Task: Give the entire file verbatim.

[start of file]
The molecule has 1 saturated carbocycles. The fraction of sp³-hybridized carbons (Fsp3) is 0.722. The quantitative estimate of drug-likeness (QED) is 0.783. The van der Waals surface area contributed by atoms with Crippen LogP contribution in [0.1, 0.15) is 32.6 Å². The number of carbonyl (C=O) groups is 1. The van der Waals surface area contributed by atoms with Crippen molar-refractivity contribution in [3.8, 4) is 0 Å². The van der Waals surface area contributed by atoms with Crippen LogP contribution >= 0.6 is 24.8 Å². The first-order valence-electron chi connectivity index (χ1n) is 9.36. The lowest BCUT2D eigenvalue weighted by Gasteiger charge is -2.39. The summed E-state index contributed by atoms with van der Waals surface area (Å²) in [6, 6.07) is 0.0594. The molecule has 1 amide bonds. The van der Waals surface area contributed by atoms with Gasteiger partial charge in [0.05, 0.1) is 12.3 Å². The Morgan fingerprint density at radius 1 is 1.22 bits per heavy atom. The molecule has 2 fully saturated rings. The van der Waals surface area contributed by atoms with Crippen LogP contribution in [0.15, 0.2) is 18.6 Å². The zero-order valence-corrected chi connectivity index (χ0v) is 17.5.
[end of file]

The molecule has 1 saturated carbocycles. The fraction of sp³-hybridized carbons (Fsp3) is 0.722. The quantitative estimate of drug-likeness (QED) is 0.783. The van der Waals surface area contributed by atoms with Crippen LogP contribution in [0.1, 0.15) is 32.6 Å². The number of carbonyl (C=O) groups is 1. The van der Waals surface area contributed by atoms with Crippen molar-refractivity contribution in [3.8, 4) is 0 Å². The van der Waals surface area contributed by atoms with Crippen LogP contribution >= 0.6 is 24.8 Å². The first-order valence-electron chi connectivity index (χ1n) is 9.36. The lowest BCUT2D eigenvalue weighted by Gasteiger charge is -2.39. The summed E-state index contributed by atoms with van der Waals surface area (Å²) in [6, 6.07) is 0.0594. The molecule has 1 amide bonds. The van der Waals surface area contributed by atoms with Gasteiger partial charge in [0.05, 0.1) is 12.3 Å². The Morgan fingerprint density at radius 1 is 1.22 bits per heavy atom. The molecule has 2 fully saturated rings. The van der Waals surface area contributed by atoms with Crippen LogP contribution in [0.15, 0.2) is 18.6 Å². The zero-order valence-corrected chi connectivity index (χ0v) is 17.5.